Until very recently Germany has frequently been characterized as the 'country without revolution', and the catastrophies of its recent history have been attributed to the lack of successful modernizing impulses. This series of essays by leading German scholars explores the effects of revolutions upon German history from 1789 to 1989 - the date of Germany's 'peaceful revolution' - and discusses the fundamental questions of reform and revolution, the effects of war, counter-revolution and defeat on the social process of modernization. The book not only examines the revolutions of 1789, 1848, 1918 and 1989, but equally focuses on the great reform periods, the 'revolutions from above'. It analyzes the significance of World War I for revolutionizing German society, the nature of the 'national-socialist revolution', and the effects of the 1945 defeat on new beginnings in a divided Germany. It offers, on the basis of up-to-date research, stimulating debates about fundamental problems of German history.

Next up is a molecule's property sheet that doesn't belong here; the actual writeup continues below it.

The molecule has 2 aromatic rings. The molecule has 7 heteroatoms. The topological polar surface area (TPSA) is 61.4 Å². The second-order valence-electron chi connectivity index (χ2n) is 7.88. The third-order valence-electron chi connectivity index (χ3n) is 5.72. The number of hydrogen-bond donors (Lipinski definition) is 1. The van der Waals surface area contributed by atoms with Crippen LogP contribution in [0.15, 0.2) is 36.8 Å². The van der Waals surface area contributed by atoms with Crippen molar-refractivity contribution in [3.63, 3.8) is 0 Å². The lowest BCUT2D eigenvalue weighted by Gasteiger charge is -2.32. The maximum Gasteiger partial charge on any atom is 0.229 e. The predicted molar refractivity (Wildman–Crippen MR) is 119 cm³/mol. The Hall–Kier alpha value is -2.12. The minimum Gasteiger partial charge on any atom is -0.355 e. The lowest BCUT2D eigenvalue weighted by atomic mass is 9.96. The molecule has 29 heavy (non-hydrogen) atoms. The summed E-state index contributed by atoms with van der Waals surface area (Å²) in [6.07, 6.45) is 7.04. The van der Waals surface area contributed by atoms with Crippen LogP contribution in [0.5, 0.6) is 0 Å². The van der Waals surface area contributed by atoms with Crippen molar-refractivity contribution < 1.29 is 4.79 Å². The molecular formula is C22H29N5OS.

The authors count among the leading German scholars of their generation, including Peter Brandt, Rudiger Hachtmann, Jurgen Kocka, Wolfgang Kruse, Hans Mommsen, Hans-Ulrich Wehler and Heinrich-August Winkler.
'Readable and valuable.' German Politics 'A concise and convenient introduction to some important interpretations of German history. Students will find in this book useful accounts of significant historical episodes and good examples of contemporary German historiography's unsettled condition.' English Historical Review
Series: German Historical Perspectives
Number Of Pages: 220
Published: 1st August 2002
Publisher: BERG PUBL INC
Country of Publication: GB
Dimensions (cm): 21.6 x 13.8
Weight (kg): 0.39
Edition Number: 1